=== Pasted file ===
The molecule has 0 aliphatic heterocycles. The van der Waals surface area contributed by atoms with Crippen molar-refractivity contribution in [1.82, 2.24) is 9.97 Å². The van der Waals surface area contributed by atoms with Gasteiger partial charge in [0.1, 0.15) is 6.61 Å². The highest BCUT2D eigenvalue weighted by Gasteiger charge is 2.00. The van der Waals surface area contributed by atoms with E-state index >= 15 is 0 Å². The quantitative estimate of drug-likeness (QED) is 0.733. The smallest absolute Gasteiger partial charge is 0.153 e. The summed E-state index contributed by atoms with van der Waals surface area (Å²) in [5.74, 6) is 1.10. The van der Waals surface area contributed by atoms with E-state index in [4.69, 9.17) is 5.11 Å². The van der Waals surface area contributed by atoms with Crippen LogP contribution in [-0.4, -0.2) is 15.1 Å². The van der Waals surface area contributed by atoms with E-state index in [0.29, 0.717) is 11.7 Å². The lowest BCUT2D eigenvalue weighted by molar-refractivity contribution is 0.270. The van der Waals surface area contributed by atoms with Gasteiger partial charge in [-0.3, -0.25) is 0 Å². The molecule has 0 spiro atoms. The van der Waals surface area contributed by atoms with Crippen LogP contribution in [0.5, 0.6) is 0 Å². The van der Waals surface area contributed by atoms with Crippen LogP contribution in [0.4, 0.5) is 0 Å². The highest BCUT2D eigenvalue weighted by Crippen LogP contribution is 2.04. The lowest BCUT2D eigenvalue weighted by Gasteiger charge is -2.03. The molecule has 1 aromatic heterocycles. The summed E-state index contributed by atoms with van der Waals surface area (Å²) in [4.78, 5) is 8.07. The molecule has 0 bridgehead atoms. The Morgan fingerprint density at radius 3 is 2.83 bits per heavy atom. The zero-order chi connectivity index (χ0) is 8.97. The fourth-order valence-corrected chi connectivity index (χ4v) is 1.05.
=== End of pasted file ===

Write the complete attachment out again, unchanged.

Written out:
The molecule has 0 aliphatic heterocycles. The van der Waals surface area contributed by atoms with Crippen molar-refractivity contribution in [1.82, 2.24) is 9.97 Å². The van der Waals surface area contributed by atoms with Gasteiger partial charge in [0.1, 0.15) is 6.61 Å². The highest BCUT2D eigenvalue weighted by Gasteiger charge is 2.00. The van der Waals surface area contributed by atoms with E-state index >= 15 is 0 Å². The quantitative estimate of drug-likeness (QED) is 0.733. The smallest absolute Gasteiger partial charge is 0.153 e. The summed E-state index contributed by atoms with van der Waals surface area (Å²) in [5.74, 6) is 1.10. The van der Waals surface area contributed by atoms with E-state index in [4.69, 9.17) is 5.11 Å². The van der Waals surface area contributed by atoms with Crippen LogP contribution in [-0.4, -0.2) is 15.1 Å². The van der Waals surface area contributed by atoms with E-state index in [0.29, 0.717) is 11.7 Å². The lowest BCUT2D eigenvalue weighted by molar-refractivity contribution is 0.270. The van der Waals surface area contributed by atoms with Gasteiger partial charge in [-0.3, -0.25) is 0 Å². The molecule has 0 spiro atoms. The van der Waals surface area contributed by atoms with Crippen LogP contribution in [0.5, 0.6) is 0 Å². The van der Waals surface area contributed by atoms with Crippen LogP contribution in [0.4, 0.5) is 0 Å². The highest BCUT2D eigenvalue weighted by Crippen LogP contribution is 2.04. The lowest BCUT2D eigenvalue weighted by Gasteiger charge is -2.03. The molecule has 1 aromatic heterocycles. The summed E-state index contributed by atoms with van der Waals surface area (Å²) in [4.78, 5) is 8.07. The molecule has 0 bridgehead atoms. The Morgan fingerprint density at radius 3 is 2.83 bits per heavy atom. The zero-order chi connectivity index (χ0) is 8.97. The fourth-order valence-corrected chi connectivity index (χ4v) is 1.05.